Forgive us for interrupting the baseball and basketball seasons for just a minute. Because football made another appearance in the press this week. And, for once, it had nothing to do with Aaron Rogers or Tom Brady.
The story, first appearing on ESPN, says the draft picks for the San Francisco 49ers have to be warned off certain luxuries. Such as big homes. For to live in San Francisco is to live in the land of $4,000-a-month two-bedroom apartments. Young men just getting out of college and perhaps coming from the many lands of $700 apartments can be caught off guard by sheer numbers when real estate types begin showing them around.
"According to Monica Thomas, an agent at Compass Realty who works closely with the 49ers, the average sales price of a single-family home in Santa Clara County is $1.96 million, which buys a home that is roughly 1,800 square feet," ESPN reports. "Renting a two-bedroom apartment measuring 900-1,200 square feet averages somewhere between $2,500 and $4,000 per month, depending on amenities and location."
Even the coach of the 49ers, Kyle Shanahan, has to warn his new players. On his conversation with a draft pick and his family:
"We were hanging out and they were going to look for houses and things like that. I told him, 'Don't be too depressed. Everyone is very upset after the first couple of days and you realize you've got to change what you were looking for.'"
California has a 13.3 percent state income tax rate, the highest in the country. But there are other reasons for the Bay area's expensive housing.
Back when he was writing a regular column, Thomas Sowell regularly criticized local government's action in this regard. In the name of preserving "open space," county and city governments in California restricted or even banned the building of new houses.
"Was it just a big coincidence that housing prices in coastal California began skyrocketing in the 1970s, when building bans spread like wildfire under the banner of 'open space,' 'saving farmland,' or whatever other slogans would impress the gullible?" Dr. Sowell wrote.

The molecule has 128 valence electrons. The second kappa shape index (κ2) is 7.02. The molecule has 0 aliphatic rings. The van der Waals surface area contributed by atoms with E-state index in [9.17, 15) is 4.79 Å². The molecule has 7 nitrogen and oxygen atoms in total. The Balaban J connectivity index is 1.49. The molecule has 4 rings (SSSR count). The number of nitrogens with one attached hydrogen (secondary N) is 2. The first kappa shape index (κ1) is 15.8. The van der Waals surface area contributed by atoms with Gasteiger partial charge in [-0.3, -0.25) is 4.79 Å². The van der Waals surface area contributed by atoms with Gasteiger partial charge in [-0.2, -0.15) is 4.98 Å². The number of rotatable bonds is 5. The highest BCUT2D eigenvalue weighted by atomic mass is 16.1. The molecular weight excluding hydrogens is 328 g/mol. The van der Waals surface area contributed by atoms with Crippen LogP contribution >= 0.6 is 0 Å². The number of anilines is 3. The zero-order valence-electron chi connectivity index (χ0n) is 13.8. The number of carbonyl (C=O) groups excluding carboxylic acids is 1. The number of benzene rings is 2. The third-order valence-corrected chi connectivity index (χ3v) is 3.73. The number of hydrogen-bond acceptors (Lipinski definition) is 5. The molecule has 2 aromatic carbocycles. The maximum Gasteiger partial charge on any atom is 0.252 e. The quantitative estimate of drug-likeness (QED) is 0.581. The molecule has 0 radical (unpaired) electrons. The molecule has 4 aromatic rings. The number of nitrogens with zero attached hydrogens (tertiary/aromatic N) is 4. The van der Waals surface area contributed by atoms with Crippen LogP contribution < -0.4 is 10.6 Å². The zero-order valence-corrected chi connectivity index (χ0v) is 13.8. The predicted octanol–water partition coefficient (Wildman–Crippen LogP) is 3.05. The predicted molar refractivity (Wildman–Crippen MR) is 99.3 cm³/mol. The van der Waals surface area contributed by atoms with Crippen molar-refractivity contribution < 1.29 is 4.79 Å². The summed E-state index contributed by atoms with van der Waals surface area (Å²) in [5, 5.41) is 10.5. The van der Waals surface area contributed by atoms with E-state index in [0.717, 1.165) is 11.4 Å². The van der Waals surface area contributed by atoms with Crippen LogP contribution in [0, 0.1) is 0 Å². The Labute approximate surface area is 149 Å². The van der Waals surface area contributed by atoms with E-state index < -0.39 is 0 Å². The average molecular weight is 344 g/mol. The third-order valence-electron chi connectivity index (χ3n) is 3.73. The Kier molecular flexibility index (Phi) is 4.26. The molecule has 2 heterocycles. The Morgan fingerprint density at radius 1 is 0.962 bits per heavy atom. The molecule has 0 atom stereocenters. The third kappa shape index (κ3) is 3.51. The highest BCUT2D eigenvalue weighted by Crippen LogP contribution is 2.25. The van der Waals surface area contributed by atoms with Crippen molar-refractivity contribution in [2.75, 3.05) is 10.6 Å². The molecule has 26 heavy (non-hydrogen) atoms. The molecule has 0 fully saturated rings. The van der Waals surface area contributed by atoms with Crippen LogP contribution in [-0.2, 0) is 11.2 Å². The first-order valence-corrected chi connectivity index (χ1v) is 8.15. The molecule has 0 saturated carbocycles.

"When more than half the land in San Mateo County is legally off-limits to building, how surprised should we be that housing prices in the city of San Mateo are now so high that politically appointed task forces have to be formed to solve the 'complex' question of how things got to be the way they are and what to do about it?"
Business Insider reports that the number of people living in their vehicles in San Francisco has increased by 45 percent over the past two years.
NPR reports that about 8,000 people live on the streets of the city.
And in 2018, a UN official on a "world tour" to see housing conditions said she was shocked by what she saw in one of the United States' most affluent cities.
There are those who call for rent control. Which is interesting. We found this in an NPR story, which is to say it isn't from Fox News or The Wall Street Journal: "Many advocates say California needs some kind of new rent control program, but the city of San Francisco passed a rent control law back in 1994, which helped keep existing renters from getting displaced--but only exacerbated the deeper problem of rental scarcity.
"The 1994 law convinced a large number of San Francisco landlords to take their rentals off the market by doing things like selling their units as condos or bulldozing them and building new ones because the law didn't apply to new construction. Research finds that the rent control law resulted in a 25 percent decline in the supply of rentals in the city--during a time when demand was surging."
So much for rent control.
Perhaps government intervention is doing more harm than good, and maybe the private sector could help. If local governments would take the handcuffs off, builders would love to put up more houses and apartments in such a thriving area.
And not only would it help lower the costs for NFL players, but everyone else, too. For more housing would stop the habit of rich people buying middle-class homes, and middle-class people buying smaller homes, and retail workers renting a bunk bed for thousands of dollars a month. And more people could come in out of the rain, literally.
That's the news from sports these days. We'll get back to politics tomorrow.